He says a co-worker told him the day before he was disciplined that management knew who he was, was aware of the union effort and had been meeting to discuss it. He said in the July complaint that he received another write-up for his rate of work and for using a cellphone in May, even though he says he was cleared by the company to do so.
Last week, Littrell told NBC News, a manager walked him into a meeting with human resources, where he was informed he would be dismissed for a productivity issue two weeks prior. He filed the NLRB charge on Monday with the help of a Yale Law School student assisting organizing efforts at Amazon.
“They treat us like robots,” Littrell said of management.
Amazon spokesman Paul Flaningan said that Littrell had been given three warnings since May and was performing in the bottom 5% of workers “despite being coached and offered additional training.”
“The facts of this situation are clear and completely unrelated to whether Mr. Littrell supports any particular cause or group,” he said in a statement. “This action is also consistent with how the site handles similar low performance situations.”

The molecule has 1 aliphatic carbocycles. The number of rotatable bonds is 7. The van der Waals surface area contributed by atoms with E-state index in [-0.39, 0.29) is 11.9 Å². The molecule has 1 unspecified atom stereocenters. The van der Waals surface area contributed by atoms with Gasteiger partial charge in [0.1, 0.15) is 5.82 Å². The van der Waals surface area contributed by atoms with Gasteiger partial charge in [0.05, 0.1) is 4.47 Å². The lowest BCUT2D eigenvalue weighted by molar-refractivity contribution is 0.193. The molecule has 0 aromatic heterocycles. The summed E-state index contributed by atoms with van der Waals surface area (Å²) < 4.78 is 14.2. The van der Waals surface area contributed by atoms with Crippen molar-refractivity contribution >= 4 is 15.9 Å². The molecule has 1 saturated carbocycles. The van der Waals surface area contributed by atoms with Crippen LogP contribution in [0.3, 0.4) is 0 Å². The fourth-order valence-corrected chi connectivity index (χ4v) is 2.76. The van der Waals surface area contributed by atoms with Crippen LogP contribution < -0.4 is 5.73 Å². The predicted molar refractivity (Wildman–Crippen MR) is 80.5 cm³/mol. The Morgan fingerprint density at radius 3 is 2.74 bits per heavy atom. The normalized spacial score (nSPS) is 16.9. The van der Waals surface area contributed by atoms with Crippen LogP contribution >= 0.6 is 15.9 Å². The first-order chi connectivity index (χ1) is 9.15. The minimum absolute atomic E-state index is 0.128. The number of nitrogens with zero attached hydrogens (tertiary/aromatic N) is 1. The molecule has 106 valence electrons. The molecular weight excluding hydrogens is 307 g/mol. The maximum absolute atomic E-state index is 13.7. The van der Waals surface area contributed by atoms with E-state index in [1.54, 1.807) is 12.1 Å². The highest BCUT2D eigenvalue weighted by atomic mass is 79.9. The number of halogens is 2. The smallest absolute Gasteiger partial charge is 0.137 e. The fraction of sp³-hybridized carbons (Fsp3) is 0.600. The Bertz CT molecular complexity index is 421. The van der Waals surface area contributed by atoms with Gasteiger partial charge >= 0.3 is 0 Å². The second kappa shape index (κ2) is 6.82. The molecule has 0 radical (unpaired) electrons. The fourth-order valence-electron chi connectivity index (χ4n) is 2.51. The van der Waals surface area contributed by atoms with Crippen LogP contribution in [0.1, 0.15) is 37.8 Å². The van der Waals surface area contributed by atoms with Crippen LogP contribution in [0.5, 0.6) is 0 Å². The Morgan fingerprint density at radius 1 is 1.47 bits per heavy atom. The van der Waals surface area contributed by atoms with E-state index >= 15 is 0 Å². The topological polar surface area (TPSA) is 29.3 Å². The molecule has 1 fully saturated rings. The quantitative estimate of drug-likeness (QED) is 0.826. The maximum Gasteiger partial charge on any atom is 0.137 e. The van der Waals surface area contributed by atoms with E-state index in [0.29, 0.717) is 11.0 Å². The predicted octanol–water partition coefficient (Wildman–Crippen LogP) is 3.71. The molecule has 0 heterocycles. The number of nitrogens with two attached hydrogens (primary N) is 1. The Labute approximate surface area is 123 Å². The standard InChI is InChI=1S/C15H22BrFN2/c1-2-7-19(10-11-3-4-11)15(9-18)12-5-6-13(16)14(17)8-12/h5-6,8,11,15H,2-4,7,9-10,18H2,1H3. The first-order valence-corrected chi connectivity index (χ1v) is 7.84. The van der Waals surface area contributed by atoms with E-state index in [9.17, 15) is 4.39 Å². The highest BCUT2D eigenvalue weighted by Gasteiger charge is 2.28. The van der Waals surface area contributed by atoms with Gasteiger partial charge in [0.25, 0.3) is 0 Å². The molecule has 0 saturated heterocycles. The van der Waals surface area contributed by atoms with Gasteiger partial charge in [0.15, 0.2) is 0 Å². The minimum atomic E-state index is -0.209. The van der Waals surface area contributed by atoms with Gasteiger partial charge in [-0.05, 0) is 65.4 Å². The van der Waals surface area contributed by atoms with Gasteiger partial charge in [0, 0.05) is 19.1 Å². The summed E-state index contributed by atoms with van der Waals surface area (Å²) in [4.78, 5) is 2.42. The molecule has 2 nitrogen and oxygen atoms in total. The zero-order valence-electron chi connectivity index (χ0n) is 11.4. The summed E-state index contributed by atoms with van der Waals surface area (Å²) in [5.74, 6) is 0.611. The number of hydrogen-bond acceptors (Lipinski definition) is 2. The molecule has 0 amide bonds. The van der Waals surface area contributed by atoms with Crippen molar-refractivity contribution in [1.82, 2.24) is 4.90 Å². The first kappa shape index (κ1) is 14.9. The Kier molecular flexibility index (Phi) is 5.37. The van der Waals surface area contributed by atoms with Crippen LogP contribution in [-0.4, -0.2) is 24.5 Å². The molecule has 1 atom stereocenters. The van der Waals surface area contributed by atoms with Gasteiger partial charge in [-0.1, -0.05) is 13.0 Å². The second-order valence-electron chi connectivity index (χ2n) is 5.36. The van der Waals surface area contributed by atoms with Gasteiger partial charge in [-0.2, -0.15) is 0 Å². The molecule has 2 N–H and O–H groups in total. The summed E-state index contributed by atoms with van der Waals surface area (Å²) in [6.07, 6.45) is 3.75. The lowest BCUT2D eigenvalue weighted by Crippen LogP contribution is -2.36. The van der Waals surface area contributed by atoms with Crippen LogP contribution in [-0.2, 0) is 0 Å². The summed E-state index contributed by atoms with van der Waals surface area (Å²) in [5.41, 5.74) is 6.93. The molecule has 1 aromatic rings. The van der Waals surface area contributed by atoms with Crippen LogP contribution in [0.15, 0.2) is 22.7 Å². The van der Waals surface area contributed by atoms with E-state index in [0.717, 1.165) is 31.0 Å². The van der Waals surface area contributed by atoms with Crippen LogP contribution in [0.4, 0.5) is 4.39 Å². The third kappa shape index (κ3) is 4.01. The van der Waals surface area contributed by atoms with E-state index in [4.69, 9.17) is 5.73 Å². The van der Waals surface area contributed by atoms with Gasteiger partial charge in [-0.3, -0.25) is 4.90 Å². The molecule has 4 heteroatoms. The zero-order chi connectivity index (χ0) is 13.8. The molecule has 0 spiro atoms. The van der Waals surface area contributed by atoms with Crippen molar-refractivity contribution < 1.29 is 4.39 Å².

Littrell says one of the chief concerns he hears from co-workers he talks to about unionizing is that they’ll lose their job. He and his domestic partner, who also works for the company, felt a newfound sense of precariousness due to his termination.
“Both of us are really anxious and uncertain about the future because of this,” he said.
Seth Goldstein, a lawyer with the Amazon Labor Union, said that Littrell was one of at least eight other organizers the company had fired, as union efforts course through warehouses in New York, California, North Carolina and Minnesota.
“It’s widespread,” Goldstein said. “Amazon’s MO is to fire everybody — all the labor organizers. That’s why we need intervention through the federal government.”
Flaningan said Goldstein’s allegations were false.
“We do not retaliate against employees for exercising their federally protected rights,” he said. “We work hard to accommodate our team’s needs, but like any employer, we ask our employees to meet certain minimum expectations and take appropriate and consistent action when they’re unable to do that.”
Cases like Littrell’s at the NLRB can take months if not years to adjudicate, as the agency’s staffing has shrunk. Total personnel dropped by about 26% between 2010 and 2019, according to a 2021 report from the Government Accountability Office.
The country’s laws protecting workers’ rights to organize and speak out about working conditions date to the 1930s and are badly in need of an update, labor advocates say. They point, for example, to the lack of strong financial penalties for companies that violate workers’ rights to organize. Companies instead only have to reinstate workers who are found to have been wrongfully fired and pay them back wages — minus any compensation they’ve earned in the meantime.
The drawn-out legal process required for workers to get their jobs back also tilts the scale toward powerful employers, advocates say, and offers little disincentive for breaking labor laws.